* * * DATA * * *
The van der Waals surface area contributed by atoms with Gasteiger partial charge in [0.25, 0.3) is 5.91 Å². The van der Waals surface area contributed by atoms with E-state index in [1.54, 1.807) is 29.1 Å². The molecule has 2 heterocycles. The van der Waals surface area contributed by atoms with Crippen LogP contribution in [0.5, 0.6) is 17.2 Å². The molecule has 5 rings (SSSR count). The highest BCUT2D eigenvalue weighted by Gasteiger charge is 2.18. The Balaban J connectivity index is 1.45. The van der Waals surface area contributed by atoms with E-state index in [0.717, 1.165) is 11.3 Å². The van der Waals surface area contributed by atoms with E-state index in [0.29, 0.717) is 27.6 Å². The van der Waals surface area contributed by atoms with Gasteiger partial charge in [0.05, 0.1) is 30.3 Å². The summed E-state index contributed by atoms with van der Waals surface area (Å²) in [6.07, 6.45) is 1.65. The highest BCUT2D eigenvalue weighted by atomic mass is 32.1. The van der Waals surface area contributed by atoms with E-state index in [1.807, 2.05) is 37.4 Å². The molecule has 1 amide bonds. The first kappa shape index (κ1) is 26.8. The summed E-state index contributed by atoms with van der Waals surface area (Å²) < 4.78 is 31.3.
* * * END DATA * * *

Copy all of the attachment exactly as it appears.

The van der Waals surface area contributed by atoms with Gasteiger partial charge in [0.25, 0.3) is 5.91 Å². The van der Waals surface area contributed by atoms with E-state index in [1.54, 1.807) is 29.1 Å². The molecule has 2 heterocycles. The van der Waals surface area contributed by atoms with Crippen LogP contribution in [0.5, 0.6) is 17.2 Å². The molecule has 5 rings (SSSR count). The highest BCUT2D eigenvalue weighted by Gasteiger charge is 2.18. The Balaban J connectivity index is 1.45. The van der Waals surface area contributed by atoms with E-state index in [0.717, 1.165) is 11.3 Å². The van der Waals surface area contributed by atoms with E-state index in [0.29, 0.717) is 27.6 Å². The van der Waals surface area contributed by atoms with Gasteiger partial charge in [0.05, 0.1) is 30.3 Å². The summed E-state index contributed by atoms with van der Waals surface area (Å²) in [6.07, 6.45) is 1.65. The highest BCUT2D eigenvalue weighted by atomic mass is 32.1. The van der Waals surface area contributed by atoms with E-state index in [1.807, 2.05) is 37.4 Å². The molecule has 1 amide bonds. The first kappa shape index (κ1) is 26.8. The summed E-state index contributed by atoms with van der Waals surface area (Å²) < 4.78 is 31.3.